Background: There exists a wide variety of bone grafts, substitutes, and extenders, which are utilized in spinal arthrodesis surgery. While iliac crest autograft is the traditional gold standard for use in spinal arthrodesis, there is considerable discrepancy in the literature regarding its associated complications. Primarily among these is the perception that the procedure is painful and has a high infection rate. The purpose of this study is to determine if patients experience more pain postoperatively on the iliac crest autograft donor side of the pelvis than the contralateral side.
Methods: This study was a retrospective chart analysis of prospectively collected data on 76 patients who underwent elective lumbar arthrodesis with iliac crest autograft performed by one surgeon. The patients filled out a pain diagram with a five-region visual analogue scale, including each iliac crest, at the preoperative and each postoperative visit. Patient-reported pain data at various time points was compared from donor and contralateral sides and analysis included trends over time. Additionally, complications were noted when they occurred. The surgical approach involved a midline skin incision in all patients with epifascial and subperiosteal dissection to the posterior superior iliac spine.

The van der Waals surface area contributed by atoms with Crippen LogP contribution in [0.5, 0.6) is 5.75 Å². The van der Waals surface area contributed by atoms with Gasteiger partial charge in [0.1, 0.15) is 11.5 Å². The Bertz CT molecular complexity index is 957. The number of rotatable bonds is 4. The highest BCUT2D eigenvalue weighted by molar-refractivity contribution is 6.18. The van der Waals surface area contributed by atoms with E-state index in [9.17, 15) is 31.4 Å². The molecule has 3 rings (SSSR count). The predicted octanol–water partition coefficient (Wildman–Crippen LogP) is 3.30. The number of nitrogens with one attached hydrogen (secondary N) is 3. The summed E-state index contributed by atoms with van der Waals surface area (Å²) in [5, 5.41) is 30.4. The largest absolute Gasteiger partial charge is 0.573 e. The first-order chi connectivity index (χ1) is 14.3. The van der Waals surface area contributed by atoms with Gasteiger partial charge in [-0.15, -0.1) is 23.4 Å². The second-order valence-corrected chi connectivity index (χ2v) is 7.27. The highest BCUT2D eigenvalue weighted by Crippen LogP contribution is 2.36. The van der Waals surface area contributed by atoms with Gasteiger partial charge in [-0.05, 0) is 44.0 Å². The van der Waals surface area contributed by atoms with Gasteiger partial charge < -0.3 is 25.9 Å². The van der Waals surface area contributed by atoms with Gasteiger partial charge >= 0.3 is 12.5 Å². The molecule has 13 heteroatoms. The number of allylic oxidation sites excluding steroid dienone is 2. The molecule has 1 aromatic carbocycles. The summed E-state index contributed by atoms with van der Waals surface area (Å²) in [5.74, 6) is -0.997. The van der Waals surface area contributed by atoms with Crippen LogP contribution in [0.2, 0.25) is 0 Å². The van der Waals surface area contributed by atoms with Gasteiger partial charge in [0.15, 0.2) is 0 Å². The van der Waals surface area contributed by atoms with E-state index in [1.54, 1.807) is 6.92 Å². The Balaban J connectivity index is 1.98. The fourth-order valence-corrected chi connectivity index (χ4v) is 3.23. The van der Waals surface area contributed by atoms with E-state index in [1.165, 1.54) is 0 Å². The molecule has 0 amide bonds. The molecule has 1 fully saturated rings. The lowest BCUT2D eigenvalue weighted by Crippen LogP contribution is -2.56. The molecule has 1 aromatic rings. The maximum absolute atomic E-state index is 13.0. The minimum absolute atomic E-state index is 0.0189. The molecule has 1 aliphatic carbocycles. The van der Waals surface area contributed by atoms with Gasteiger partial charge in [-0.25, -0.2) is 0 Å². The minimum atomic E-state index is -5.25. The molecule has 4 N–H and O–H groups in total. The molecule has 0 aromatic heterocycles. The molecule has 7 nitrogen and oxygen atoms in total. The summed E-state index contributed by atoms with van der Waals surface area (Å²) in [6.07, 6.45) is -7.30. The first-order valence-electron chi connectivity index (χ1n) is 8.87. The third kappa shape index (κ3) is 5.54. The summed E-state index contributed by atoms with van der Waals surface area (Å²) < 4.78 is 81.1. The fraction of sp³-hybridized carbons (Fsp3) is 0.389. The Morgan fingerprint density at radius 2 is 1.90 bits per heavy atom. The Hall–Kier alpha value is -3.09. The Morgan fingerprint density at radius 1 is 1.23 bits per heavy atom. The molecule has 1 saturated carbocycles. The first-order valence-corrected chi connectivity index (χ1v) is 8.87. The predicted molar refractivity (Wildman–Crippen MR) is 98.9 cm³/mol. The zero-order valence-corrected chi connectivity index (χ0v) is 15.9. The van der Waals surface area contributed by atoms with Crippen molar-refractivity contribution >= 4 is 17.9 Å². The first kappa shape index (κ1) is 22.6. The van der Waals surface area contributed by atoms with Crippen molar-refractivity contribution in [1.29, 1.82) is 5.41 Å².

Results: There were no significant differences in reported pain between donor and nondonor side. There was no significant main effect of side of measurement (P = .75) and no significant side by time of measurement interaction effect (P = .95). There was a significant main effect of time of measurement for both sides (P < .001). There were no cases of donor site complications.
Conclusions: Iliac crest harvest and reconstruction utilizing this technique does not result in increased pain on the side of the harvest. This study supports a low morbidity rate for iliac crest autograft harvest as no complications were seen in this series.
Level of evidence: 3.
Keywords: ICBG; arthrodesis; bone; crest; donor; fusion; graft; harvest; iliac; lumbar; morbidity; pain; postoperative; side.